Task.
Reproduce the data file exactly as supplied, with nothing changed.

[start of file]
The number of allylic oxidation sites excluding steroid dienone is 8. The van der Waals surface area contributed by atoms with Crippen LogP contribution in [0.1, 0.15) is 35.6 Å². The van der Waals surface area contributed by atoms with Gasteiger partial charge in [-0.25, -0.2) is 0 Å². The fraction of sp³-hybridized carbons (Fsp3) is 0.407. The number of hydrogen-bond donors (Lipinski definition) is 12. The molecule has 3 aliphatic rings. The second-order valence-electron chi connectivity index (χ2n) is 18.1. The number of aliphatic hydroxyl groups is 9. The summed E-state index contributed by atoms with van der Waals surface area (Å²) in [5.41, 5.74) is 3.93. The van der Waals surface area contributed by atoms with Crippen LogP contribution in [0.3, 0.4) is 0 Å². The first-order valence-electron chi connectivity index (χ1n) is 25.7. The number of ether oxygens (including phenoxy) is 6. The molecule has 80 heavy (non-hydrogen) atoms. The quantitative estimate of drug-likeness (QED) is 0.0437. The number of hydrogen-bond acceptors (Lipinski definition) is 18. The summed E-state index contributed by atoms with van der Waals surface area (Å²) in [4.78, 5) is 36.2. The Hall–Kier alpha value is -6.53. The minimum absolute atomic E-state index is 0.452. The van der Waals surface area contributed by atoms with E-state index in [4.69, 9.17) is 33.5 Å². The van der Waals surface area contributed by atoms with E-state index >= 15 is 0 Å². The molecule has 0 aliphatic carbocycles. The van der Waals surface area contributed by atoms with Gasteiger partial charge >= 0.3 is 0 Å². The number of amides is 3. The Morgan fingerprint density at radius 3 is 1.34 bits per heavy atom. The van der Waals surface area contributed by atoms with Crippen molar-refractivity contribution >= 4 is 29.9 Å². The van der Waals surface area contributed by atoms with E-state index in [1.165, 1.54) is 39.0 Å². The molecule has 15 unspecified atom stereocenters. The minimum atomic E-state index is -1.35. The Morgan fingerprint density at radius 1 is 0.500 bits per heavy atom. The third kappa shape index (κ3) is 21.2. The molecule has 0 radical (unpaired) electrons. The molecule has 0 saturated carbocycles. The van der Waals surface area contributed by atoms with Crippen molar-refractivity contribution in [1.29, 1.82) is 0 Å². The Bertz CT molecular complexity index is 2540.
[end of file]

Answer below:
The number of allylic oxidation sites excluding steroid dienone is 8. The van der Waals surface area contributed by atoms with Crippen LogP contribution in [0.1, 0.15) is 35.6 Å². The van der Waals surface area contributed by atoms with Gasteiger partial charge in [-0.25, -0.2) is 0 Å². The fraction of sp³-hybridized carbons (Fsp3) is 0.407. The number of hydrogen-bond donors (Lipinski definition) is 12. The molecule has 3 aliphatic rings. The second-order valence-electron chi connectivity index (χ2n) is 18.1. The number of aliphatic hydroxyl groups is 9. The summed E-state index contributed by atoms with van der Waals surface area (Å²) in [5.41, 5.74) is 3.93. The van der Waals surface area contributed by atoms with Crippen LogP contribution in [0.3, 0.4) is 0 Å². The first-order valence-electron chi connectivity index (χ1n) is 25.7. The number of ether oxygens (including phenoxy) is 6. The molecule has 80 heavy (non-hydrogen) atoms. The quantitative estimate of drug-likeness (QED) is 0.0437. The number of hydrogen-bond acceptors (Lipinski definition) is 18. The summed E-state index contributed by atoms with van der Waals surface area (Å²) in [4.78, 5) is 36.2. The Hall–Kier alpha value is -6.53. The minimum absolute atomic E-state index is 0.452. The van der Waals surface area contributed by atoms with E-state index in [4.69, 9.17) is 33.5 Å². The van der Waals surface area contributed by atoms with E-state index >= 15 is 0 Å². The molecule has 0 aliphatic carbocycles. The van der Waals surface area contributed by atoms with Gasteiger partial charge >= 0.3 is 0 Å². The number of amides is 3. The Morgan fingerprint density at radius 3 is 1.34 bits per heavy atom. The van der Waals surface area contributed by atoms with Crippen molar-refractivity contribution >= 4 is 29.9 Å². The van der Waals surface area contributed by atoms with E-state index in [1.165, 1.54) is 39.0 Å². The molecule has 15 unspecified atom stereocenters. The minimum atomic E-state index is -1.35. The Morgan fingerprint density at radius 1 is 0.500 bits per heavy atom. The third kappa shape index (κ3) is 21.2. The molecule has 0 radical (unpaired) electrons. The molecule has 0 saturated carbocycles. The van der Waals surface area contributed by atoms with Crippen molar-refractivity contribution in [1.29, 1.82) is 0 Å². The Bertz CT molecular complexity index is 2540.